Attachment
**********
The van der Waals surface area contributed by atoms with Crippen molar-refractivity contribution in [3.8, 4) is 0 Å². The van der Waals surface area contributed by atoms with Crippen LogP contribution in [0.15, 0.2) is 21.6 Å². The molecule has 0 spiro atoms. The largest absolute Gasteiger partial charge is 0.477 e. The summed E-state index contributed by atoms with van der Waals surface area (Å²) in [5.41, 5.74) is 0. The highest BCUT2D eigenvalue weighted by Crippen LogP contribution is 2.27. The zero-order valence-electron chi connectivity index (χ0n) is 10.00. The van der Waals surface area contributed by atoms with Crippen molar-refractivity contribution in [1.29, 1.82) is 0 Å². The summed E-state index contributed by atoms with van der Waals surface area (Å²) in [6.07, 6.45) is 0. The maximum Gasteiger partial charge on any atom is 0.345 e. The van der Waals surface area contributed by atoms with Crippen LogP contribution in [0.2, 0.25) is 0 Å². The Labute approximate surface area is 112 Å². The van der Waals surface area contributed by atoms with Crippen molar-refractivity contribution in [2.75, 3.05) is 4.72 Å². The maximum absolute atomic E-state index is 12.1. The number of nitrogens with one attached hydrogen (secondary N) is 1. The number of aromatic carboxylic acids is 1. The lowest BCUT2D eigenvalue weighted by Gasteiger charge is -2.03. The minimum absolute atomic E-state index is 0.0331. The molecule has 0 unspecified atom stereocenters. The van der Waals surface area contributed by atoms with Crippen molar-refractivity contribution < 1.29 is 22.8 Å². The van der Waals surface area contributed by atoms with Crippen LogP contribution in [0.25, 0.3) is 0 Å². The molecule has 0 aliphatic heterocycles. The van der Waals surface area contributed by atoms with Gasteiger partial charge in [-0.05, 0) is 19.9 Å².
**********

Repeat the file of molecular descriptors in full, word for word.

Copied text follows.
The van der Waals surface area contributed by atoms with Crippen molar-refractivity contribution in [3.8, 4) is 0 Å². The van der Waals surface area contributed by atoms with Crippen LogP contribution in [0.15, 0.2) is 21.6 Å². The molecule has 0 spiro atoms. The largest absolute Gasteiger partial charge is 0.477 e. The summed E-state index contributed by atoms with van der Waals surface area (Å²) in [5.41, 5.74) is 0. The highest BCUT2D eigenvalue weighted by Crippen LogP contribution is 2.27. The zero-order valence-electron chi connectivity index (χ0n) is 10.00. The van der Waals surface area contributed by atoms with Crippen molar-refractivity contribution in [1.29, 1.82) is 0 Å². The summed E-state index contributed by atoms with van der Waals surface area (Å²) in [6.07, 6.45) is 0. The maximum Gasteiger partial charge on any atom is 0.345 e. The van der Waals surface area contributed by atoms with Crippen LogP contribution in [0.2, 0.25) is 0 Å². The Labute approximate surface area is 112 Å². The van der Waals surface area contributed by atoms with Crippen molar-refractivity contribution in [2.75, 3.05) is 4.72 Å². The maximum absolute atomic E-state index is 12.1. The number of nitrogens with one attached hydrogen (secondary N) is 1. The number of aromatic carboxylic acids is 1. The lowest BCUT2D eigenvalue weighted by Gasteiger charge is -2.03. The minimum absolute atomic E-state index is 0.0331. The molecule has 0 unspecified atom stereocenters. The van der Waals surface area contributed by atoms with Crippen molar-refractivity contribution < 1.29 is 22.8 Å². The van der Waals surface area contributed by atoms with Crippen LogP contribution in [0.25, 0.3) is 0 Å². The molecule has 0 aliphatic heterocycles. The van der Waals surface area contributed by atoms with Gasteiger partial charge in [-0.05, 0) is 19.9 Å².